In Data We Trust

State vs. Capitals vs. Regions


This month’s newsletter takes a quick look at how regional markets have performed recently compared to the big smoke in each state.

National Growth Rate

Looking at nearly 13,000 suburbs across all of Australia with house sales data in both January 2021 and 2022

National Median House Growth Rate was 26.7%

Breaking it down by state, we can see that there was some growth everywhere and pretty exceptional growth in most states.


NSW’s median house growth rate was 29.0% when restricted to the following top 4 significant urban areas:

· Sydney greater metropolitan area

· Newcastle – Maitland area

· Central Coast

· Wollongong

Sydney is the largest urban area in NSW. There are around 700 suburbs in Sydney alone. The top 5 areas of NSW have a total of only 1,072 suburbs.

The size of the pie charts reflects the number of suburbs. Sydney has the lion’s share of suburbs in NSW.

The proportion of green in each pie chart represents the percentage of suburbs in that geography that outperformed the national median growth rate. Roughly half of Sydney’s suburbs outperformed the national growth rate. But in the other major urban centres of NSW, the ratio of outperformers was closer to two thirds.


Victoria had a rough trot over the last year compared to the nation overall. Only 26% of the suburbs in Victoria’s 4 largest urban areas outperformed the national growth rate.

Notice again, that the regional markets of Victoria did much better than Melbourne – literally twice as good. But given Melbourne contains a large portion of Victorian suburb, it weighed down the state’s overall performance compared to the rest of the nation.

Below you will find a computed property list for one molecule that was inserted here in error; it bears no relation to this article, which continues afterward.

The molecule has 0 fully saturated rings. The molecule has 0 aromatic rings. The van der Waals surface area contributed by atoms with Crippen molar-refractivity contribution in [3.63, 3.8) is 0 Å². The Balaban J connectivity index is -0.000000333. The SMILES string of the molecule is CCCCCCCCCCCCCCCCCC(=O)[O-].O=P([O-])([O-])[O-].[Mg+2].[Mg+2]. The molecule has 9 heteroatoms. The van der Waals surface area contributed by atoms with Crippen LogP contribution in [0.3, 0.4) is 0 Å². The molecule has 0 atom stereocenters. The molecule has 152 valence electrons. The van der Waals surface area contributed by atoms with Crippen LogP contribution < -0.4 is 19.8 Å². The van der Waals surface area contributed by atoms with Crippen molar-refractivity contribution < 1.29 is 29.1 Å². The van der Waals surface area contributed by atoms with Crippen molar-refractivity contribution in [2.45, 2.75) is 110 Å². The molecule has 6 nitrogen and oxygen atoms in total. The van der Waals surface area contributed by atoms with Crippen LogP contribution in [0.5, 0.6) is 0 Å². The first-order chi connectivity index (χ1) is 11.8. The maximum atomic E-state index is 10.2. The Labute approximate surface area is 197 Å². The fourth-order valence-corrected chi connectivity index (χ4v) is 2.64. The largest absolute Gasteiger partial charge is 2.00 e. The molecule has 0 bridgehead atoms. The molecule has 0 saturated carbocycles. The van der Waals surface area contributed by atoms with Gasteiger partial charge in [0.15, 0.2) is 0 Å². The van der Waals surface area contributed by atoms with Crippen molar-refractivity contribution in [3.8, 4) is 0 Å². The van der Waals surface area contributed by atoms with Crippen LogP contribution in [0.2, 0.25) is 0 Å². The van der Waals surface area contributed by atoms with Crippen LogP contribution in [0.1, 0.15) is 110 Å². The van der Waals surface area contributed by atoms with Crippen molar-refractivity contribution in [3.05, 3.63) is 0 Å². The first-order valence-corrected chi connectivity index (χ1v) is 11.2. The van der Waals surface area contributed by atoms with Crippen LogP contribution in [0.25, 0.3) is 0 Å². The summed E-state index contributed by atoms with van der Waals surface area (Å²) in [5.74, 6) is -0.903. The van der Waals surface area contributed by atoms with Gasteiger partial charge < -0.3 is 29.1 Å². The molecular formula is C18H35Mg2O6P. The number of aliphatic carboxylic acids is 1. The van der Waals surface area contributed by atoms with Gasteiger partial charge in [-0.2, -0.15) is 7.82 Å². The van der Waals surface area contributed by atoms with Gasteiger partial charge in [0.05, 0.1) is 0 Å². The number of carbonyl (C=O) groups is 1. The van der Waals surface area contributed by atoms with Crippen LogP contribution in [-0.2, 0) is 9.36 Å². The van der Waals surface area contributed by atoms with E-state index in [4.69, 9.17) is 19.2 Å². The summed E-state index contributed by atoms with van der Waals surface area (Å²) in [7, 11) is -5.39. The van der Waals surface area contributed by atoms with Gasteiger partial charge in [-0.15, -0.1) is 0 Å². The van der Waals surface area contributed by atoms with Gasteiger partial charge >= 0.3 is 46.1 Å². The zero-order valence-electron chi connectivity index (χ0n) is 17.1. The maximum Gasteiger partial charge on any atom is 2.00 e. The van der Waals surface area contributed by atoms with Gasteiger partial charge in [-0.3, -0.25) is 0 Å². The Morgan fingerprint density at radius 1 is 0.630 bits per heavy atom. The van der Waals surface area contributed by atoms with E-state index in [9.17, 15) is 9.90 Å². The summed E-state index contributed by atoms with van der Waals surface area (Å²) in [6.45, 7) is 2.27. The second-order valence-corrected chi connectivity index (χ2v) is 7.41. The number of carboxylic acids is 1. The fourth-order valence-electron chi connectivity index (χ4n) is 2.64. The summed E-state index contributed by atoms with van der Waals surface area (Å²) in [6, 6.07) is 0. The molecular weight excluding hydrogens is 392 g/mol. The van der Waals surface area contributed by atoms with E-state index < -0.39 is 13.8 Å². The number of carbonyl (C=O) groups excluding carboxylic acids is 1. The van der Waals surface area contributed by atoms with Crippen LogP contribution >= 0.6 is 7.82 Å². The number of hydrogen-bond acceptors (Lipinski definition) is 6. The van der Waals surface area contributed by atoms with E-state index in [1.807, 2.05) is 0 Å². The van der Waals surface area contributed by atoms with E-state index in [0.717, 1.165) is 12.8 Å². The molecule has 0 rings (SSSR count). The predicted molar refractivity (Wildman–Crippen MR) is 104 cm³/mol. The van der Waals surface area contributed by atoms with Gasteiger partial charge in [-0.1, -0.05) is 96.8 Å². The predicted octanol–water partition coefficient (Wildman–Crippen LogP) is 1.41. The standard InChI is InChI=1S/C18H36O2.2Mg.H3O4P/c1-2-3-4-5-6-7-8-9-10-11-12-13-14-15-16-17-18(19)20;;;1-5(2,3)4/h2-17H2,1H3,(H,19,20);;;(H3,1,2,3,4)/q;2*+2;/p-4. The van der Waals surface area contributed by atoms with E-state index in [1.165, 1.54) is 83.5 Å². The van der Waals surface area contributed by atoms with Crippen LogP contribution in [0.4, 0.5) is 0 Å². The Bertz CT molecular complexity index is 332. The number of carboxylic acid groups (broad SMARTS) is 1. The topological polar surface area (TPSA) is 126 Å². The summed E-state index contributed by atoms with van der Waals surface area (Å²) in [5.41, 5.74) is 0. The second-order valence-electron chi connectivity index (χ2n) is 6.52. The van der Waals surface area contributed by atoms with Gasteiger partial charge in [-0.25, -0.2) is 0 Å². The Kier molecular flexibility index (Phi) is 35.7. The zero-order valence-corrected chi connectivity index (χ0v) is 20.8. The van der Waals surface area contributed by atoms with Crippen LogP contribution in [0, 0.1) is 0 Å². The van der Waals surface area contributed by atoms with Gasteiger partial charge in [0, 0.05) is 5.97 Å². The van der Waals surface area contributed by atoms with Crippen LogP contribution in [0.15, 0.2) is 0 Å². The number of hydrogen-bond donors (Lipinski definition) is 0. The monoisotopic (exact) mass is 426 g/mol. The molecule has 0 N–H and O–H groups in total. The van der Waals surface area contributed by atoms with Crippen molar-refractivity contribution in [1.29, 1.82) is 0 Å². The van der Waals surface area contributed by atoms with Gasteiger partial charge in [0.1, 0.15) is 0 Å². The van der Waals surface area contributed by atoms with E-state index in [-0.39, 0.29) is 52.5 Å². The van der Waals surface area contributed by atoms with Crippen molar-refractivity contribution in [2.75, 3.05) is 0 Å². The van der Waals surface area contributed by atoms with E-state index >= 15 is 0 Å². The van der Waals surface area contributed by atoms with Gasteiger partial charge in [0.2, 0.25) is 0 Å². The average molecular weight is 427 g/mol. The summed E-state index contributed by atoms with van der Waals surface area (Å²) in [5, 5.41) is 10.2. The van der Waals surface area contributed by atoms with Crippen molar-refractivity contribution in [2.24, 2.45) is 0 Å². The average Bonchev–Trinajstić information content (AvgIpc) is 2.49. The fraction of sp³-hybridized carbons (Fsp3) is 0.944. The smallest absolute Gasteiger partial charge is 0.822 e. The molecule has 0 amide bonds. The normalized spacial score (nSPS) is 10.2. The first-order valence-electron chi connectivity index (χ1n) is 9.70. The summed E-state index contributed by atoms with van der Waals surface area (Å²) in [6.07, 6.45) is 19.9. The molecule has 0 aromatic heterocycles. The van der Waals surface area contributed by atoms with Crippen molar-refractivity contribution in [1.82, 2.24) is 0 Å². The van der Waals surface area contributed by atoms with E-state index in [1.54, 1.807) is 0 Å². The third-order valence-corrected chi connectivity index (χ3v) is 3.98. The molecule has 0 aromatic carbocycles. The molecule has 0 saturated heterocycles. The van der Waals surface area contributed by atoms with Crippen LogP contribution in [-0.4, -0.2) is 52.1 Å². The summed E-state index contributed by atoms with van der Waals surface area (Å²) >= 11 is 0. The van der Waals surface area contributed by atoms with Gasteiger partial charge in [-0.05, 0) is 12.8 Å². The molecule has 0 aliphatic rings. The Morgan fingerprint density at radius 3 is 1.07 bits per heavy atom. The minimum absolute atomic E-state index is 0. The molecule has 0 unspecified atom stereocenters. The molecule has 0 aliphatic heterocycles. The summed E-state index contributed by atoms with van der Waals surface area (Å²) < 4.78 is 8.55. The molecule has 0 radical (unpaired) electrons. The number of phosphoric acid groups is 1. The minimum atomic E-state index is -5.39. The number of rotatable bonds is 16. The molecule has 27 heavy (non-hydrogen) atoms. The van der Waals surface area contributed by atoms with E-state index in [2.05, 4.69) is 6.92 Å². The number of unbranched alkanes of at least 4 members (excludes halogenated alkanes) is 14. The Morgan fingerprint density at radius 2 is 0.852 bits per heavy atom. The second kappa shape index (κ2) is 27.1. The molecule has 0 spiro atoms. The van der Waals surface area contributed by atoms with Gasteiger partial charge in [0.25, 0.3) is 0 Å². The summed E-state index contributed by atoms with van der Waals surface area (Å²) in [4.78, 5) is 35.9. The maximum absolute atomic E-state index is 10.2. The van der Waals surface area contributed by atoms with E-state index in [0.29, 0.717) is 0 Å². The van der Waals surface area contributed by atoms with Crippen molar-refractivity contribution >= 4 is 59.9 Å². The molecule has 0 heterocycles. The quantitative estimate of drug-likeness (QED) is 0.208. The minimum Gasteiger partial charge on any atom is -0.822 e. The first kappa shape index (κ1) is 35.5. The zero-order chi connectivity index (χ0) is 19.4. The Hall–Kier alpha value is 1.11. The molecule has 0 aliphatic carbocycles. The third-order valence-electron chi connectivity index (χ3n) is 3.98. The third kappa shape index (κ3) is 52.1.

Note in the following chart that Queensland has less concentration of suburbs in its state capital compared to most other states.

It would have been easy to pick an outperformer in the Sunshine Coast with 3 out of 4 suburbs there beating the national growth rate. You’d be an unlucky investor to not be up by 30% from a year ago.


South Australia’s population is predominately in Adelaide.

This is one state in which regional markets did NOT outperform the state capital. It’s hard to see from the pie charts of South Australia’s next 3 largest urban areas after Adelaide since they’re so small. But they are heavily dominated by red.


Although there are some signs of life in Perth, most of the city’s suburbs were fairly subdued compared to the rest of the nation.

The regions had better growth than the state capital. Geraldton was the standout, most suburbs there outperformed the national growth rate.


Tasmania has a far less concentrated population than the mainland states.

The performance was pretty consistent across Tasmania, both the state capital and the regions had excellent growth over the last 12 months.


The ACT doesn’t have any major urban sub-regions we can look at. But the state itself performed favourably compared to the rest of the nation.


Similar to the ACT, there’s not much in the NT outside of Darwin. And it didn’t perform any better.


Regional markets have outperformed their state capital city in every case except South Australia and the Northern Territory.

Note that at any given point in history, regardless of how cracking the national growth rate is, there’s always half the markets ahead of the national median growth rate and half behind it.

There’s bound to be a lot of bragging in the future about the capital growth that was achieved by investors over the last 12 months. Although 27% sounds very impressive, it’s actually pretty ordinary according to the data


Commentary by


Director of Select Residential Property
Founder of DSR Data

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